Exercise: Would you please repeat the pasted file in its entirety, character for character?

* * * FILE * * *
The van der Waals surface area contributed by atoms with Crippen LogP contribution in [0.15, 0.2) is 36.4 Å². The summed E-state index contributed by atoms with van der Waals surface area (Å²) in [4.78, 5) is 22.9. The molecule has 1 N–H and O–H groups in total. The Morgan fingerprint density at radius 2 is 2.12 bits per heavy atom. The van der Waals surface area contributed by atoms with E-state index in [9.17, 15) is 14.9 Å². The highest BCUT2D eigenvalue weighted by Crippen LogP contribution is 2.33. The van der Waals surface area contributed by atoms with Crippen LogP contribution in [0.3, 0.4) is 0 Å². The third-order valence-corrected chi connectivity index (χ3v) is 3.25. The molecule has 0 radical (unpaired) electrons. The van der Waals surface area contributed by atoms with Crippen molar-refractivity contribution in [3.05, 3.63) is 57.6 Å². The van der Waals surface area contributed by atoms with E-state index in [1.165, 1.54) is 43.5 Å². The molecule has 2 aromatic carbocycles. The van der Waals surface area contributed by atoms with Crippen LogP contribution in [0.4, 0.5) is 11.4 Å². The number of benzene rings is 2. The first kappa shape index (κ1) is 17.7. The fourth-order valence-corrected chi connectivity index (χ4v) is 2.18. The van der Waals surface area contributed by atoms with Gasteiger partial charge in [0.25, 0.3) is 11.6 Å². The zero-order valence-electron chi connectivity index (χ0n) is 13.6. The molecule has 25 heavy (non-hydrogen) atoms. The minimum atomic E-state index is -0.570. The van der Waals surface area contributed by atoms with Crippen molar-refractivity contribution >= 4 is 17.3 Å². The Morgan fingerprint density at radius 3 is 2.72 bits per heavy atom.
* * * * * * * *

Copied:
The van der Waals surface area contributed by atoms with Crippen LogP contribution in [0.15, 0.2) is 36.4 Å². The summed E-state index contributed by atoms with van der Waals surface area (Å²) in [4.78, 5) is 22.9. The molecule has 1 N–H and O–H groups in total. The Morgan fingerprint density at radius 2 is 2.12 bits per heavy atom. The van der Waals surface area contributed by atoms with E-state index in [9.17, 15) is 14.9 Å². The highest BCUT2D eigenvalue weighted by Crippen LogP contribution is 2.33. The van der Waals surface area contributed by atoms with Crippen LogP contribution in [0.3, 0.4) is 0 Å². The third-order valence-corrected chi connectivity index (χ3v) is 3.25. The molecule has 0 radical (unpaired) electrons. The van der Waals surface area contributed by atoms with Crippen molar-refractivity contribution in [3.05, 3.63) is 57.6 Å². The van der Waals surface area contributed by atoms with E-state index in [1.165, 1.54) is 43.5 Å². The molecule has 2 aromatic carbocycles. The van der Waals surface area contributed by atoms with Crippen LogP contribution in [0.4, 0.5) is 11.4 Å². The number of benzene rings is 2. The first kappa shape index (κ1) is 17.7. The fourth-order valence-corrected chi connectivity index (χ4v) is 2.18. The van der Waals surface area contributed by atoms with Gasteiger partial charge in [0.25, 0.3) is 11.6 Å². The zero-order valence-electron chi connectivity index (χ0n) is 13.6. The molecule has 25 heavy (non-hydrogen) atoms. The minimum atomic E-state index is -0.570. The van der Waals surface area contributed by atoms with Crippen molar-refractivity contribution >= 4 is 17.3 Å². The Morgan fingerprint density at radius 3 is 2.72 bits per heavy atom.